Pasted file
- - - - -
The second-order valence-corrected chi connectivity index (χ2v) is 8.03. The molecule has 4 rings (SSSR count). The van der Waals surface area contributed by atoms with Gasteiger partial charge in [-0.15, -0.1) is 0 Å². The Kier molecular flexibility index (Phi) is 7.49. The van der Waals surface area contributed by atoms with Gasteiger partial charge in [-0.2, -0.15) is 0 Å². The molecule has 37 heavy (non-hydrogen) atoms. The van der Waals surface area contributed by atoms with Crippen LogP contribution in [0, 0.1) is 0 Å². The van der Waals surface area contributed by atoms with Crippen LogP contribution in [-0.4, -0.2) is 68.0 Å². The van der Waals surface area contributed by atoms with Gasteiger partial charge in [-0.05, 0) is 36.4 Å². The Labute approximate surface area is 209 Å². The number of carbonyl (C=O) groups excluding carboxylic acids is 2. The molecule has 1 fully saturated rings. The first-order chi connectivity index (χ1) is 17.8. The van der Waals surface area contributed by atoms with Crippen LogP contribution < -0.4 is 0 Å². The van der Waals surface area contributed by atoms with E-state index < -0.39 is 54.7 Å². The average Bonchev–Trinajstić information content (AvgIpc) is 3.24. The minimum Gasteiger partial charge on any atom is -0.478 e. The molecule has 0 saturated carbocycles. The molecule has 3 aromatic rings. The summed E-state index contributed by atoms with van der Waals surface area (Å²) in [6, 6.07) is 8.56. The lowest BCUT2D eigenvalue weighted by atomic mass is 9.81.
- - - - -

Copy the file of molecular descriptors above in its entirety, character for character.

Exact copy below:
The second-order valence-corrected chi connectivity index (χ2v) is 8.03. The molecule has 4 rings (SSSR count). The van der Waals surface area contributed by atoms with Gasteiger partial charge in [-0.15, -0.1) is 0 Å². The Kier molecular flexibility index (Phi) is 7.49. The van der Waals surface area contributed by atoms with Gasteiger partial charge in [-0.2, -0.15) is 0 Å². The molecule has 37 heavy (non-hydrogen) atoms. The van der Waals surface area contributed by atoms with Crippen LogP contribution in [0, 0.1) is 0 Å². The van der Waals surface area contributed by atoms with Crippen LogP contribution in [-0.4, -0.2) is 68.0 Å². The van der Waals surface area contributed by atoms with Gasteiger partial charge in [-0.05, 0) is 36.4 Å². The Labute approximate surface area is 209 Å². The number of carbonyl (C=O) groups excluding carboxylic acids is 2. The molecule has 1 fully saturated rings. The first-order chi connectivity index (χ1) is 17.8. The van der Waals surface area contributed by atoms with Crippen LogP contribution < -0.4 is 0 Å². The van der Waals surface area contributed by atoms with E-state index < -0.39 is 54.7 Å². The average Bonchev–Trinajstić information content (AvgIpc) is 3.24. The minimum Gasteiger partial charge on any atom is -0.478 e. The molecule has 0 saturated carbocycles. The molecule has 3 aromatic rings. The summed E-state index contributed by atoms with van der Waals surface area (Å²) in [6, 6.07) is 8.56. The lowest BCUT2D eigenvalue weighted by atomic mass is 9.81.